"Although decompression sickness was previously unheard of in marine animals, we concluded that a form of marine animal decompression sickness was the most likely cause.

"This new evidence from our study of marine mammal diseases in the UK challenges the widely held notion that cetaceans (whales and dolphins) cannot suffer from decompression sickness."

The link with sonar emerged when 14 beaked whales were stranded in the Canary Islands four hours after a Spanish-led naval exercise in September 2002. Ships in the area were using mid frequency sonar. The exercise ended when the stranded whales were discovered.

Post mortem examinations of 10 whales revealed more evidence of the bends.


Further reading:

http://www.zsl.org/news/n_0000001283.asp
 

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New Scientist article mentions the same thing.

Although the symptoms are bend-like the cause is thought to be different.

"post-mortems also revealed clots of fat in blood in their brains, livers, lungs and kidneys and other tissues, along with widespread haemorrhaging.  In humans, these are all signs of decompression trauma."

The one theory is deep diving whales were startled by the incredibly strong sonar and surfaced too quickly.

The leading theory though backed up by some mathmatical modelling is that sonar may repeatedly compress and expand small gas bubbles causing them to dangerously enlarge.

Other evidence comes from London Zoo with 1401 dolphins and porpoises stranded around the UK between 1992 and 2003.  Seven were found to have gas bubbles in blood and liver.  (Nature v425, p575)

The new US Navy LFA sonar produces sound pressures of near 230db whereas current military sonars of nearer 120db have been found to have some biological effects.  Remembering how the decibel scale works, this is a HUGE increase.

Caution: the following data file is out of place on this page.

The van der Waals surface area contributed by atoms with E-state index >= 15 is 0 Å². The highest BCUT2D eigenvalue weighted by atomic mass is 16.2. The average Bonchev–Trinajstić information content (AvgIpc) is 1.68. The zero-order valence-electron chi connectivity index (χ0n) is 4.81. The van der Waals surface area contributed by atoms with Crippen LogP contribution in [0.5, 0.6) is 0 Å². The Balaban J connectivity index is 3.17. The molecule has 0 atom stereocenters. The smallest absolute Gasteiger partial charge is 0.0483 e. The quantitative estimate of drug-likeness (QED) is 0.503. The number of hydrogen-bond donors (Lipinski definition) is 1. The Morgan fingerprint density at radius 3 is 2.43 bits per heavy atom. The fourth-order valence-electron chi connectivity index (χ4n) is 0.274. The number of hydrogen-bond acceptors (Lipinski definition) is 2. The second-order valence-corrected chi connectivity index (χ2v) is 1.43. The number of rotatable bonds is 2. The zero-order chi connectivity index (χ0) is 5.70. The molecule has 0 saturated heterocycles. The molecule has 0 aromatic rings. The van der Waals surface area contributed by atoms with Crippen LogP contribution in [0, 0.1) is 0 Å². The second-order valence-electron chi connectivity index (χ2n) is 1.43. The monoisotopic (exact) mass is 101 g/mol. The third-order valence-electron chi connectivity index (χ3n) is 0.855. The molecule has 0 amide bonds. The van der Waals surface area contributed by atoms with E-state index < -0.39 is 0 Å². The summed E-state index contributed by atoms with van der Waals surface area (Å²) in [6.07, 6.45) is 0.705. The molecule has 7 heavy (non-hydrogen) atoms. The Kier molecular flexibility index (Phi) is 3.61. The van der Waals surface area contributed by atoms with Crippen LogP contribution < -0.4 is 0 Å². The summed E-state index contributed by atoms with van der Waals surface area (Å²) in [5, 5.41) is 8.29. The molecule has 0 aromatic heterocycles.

"Bowhead whales show avoidance at 120 dB as do gray whales in the migratory path of sound at this level
Humpback whales exhibit cessation in "singing" above 155 dB
Sperm and pilot whales stop singing when exposed to 220 dB"

"According to the Navy's own study, scientists briefly exposed a 32-year-old Navy diver to LFA sonar at a level of 160 decibels -- a fraction of the intensity at which the LFA system is designed to operate. After 12 minutes, the diver experienced severe symptoms, including dizziness and drowsiness. After being hospitalized, he relapsed, suffering memory dysfunction and seizure. Two years later he was being treated with anti-depressant and anti-seizure medications."

"At the test source, 215dB are produced from a single array (up to 235 for multiple arrays) (2.1.1 and response to Comment 2-1.1 (Page 10-47) of the Navy FEIS). The sound field designed as the LFA mitigation zone is greater than or equal to 180dB within 22 km (12nm) of any coastline and in the offshore biologically important areas that exist outside the 22km zone during the biologically important season for that area. (2.3.2.1 Navy FEIS.)"

Also a mathmatical treatment on predicted LFA impact http://home1.gte.net/leetpley/resonance_p1_toc.html


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All in all, it seems there is some correlation between sonar use and whale/dolphins casualties and the LFA sonar being developed could make matters worse.